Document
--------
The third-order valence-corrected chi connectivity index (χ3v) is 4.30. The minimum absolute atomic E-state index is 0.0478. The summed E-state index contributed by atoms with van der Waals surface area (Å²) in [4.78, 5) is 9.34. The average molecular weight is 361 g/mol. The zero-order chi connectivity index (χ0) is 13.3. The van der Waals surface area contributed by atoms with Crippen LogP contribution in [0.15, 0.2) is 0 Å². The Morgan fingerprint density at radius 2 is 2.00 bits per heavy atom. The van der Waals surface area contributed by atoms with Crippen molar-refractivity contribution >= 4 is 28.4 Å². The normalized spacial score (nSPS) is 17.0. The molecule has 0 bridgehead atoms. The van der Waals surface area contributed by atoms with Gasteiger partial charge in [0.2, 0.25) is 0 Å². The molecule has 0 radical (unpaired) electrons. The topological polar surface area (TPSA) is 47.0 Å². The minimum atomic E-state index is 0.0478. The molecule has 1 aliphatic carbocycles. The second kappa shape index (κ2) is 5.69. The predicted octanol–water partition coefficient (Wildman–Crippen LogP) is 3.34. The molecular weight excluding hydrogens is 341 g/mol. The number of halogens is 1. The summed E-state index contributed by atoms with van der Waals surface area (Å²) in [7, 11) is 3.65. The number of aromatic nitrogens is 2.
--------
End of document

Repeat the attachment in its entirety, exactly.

The third-order valence-corrected chi connectivity index (χ3v) is 4.30. The minimum absolute atomic E-state index is 0.0478. The summed E-state index contributed by atoms with van der Waals surface area (Å²) in [4.78, 5) is 9.34. The average molecular weight is 361 g/mol. The zero-order chi connectivity index (χ0) is 13.3. The van der Waals surface area contributed by atoms with Crippen LogP contribution in [0.15, 0.2) is 0 Å². The Morgan fingerprint density at radius 2 is 2.00 bits per heavy atom. The van der Waals surface area contributed by atoms with Crippen molar-refractivity contribution >= 4 is 28.4 Å². The normalized spacial score (nSPS) is 17.0. The molecule has 0 bridgehead atoms. The van der Waals surface area contributed by atoms with Gasteiger partial charge in [0.2, 0.25) is 0 Å². The molecule has 0 radical (unpaired) electrons. The topological polar surface area (TPSA) is 47.0 Å². The minimum atomic E-state index is 0.0478. The molecule has 1 aliphatic carbocycles. The second kappa shape index (κ2) is 5.69. The predicted octanol–water partition coefficient (Wildman–Crippen LogP) is 3.34. The molecular weight excluding hydrogens is 341 g/mol. The number of halogens is 1. The summed E-state index contributed by atoms with van der Waals surface area (Å²) in [7, 11) is 3.65. The number of aromatic nitrogens is 2.